When we started writing this two weeks ago, the world was a very different place. Financial wellbeing is going to be front and centre for everyone, for a long time now, no matter how little or how much they have.

Money can be a confusing and overwhelming topic for the average person, but it doesn’t need to be. It’s clear that teaching credit literacy and financial education is beneficial for financial consumers. However, financial institutions can also benefit from having financially literate clients.

In this blog post, we’re going to take an in-depth look at what financial literacy is. Next, we’re going to look at why it’s important — not just for consumers but also for banks and financial institutions.

We’ll explore how teaching credit literacy to credit users leads to more responsible credit users. Finally, we’ll also look at how mobile technology is changing the face of financial education. We’ll find out what that means for today’s financial institutions.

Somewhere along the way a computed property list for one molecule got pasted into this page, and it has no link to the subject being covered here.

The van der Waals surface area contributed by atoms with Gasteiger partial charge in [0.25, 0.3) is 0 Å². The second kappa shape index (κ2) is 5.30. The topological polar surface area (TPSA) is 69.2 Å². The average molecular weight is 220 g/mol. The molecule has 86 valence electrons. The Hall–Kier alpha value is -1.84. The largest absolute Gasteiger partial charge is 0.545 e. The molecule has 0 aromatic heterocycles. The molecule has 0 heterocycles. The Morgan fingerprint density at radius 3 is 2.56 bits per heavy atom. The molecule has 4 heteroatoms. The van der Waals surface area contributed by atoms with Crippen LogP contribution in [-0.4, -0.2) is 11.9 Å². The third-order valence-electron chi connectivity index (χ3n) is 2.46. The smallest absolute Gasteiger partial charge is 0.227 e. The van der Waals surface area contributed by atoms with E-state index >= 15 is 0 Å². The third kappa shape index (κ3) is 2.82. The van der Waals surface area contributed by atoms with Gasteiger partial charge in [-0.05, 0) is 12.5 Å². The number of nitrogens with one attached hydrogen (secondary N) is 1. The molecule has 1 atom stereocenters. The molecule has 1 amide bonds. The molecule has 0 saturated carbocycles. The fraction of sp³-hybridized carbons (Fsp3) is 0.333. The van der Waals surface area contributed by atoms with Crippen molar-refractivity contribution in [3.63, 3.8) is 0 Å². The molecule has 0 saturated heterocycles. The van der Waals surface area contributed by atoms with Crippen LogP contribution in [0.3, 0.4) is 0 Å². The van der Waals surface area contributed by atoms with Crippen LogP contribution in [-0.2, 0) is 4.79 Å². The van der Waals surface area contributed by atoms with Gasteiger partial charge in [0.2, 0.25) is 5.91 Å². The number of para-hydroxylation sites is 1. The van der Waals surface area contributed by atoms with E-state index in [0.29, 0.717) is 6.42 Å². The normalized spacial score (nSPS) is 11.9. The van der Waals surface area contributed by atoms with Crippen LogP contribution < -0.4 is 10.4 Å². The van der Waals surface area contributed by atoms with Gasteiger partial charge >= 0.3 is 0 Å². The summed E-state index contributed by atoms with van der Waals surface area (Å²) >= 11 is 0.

What Is Financial Literacy?

Financial literacy, in its most simple terms, means having an understanding of money and finances.

Having financial literacy means that you know how money works. You understand what a credit score is and why it matters. You know the difference between a checking and a savings account. You also know how to determine if you’re getting a good interest rate on the money you’ve put into those accounts. 

Financial literacy also includes having a working knowledge of different types of investments. You understand the pros and cons of various investments. If you’re not an investing expert, you know where to go for credible investing advice. 

Financial literacy is more than simply knowing about these things. Financially literate people also know how to implement this knowledge into their daily lives.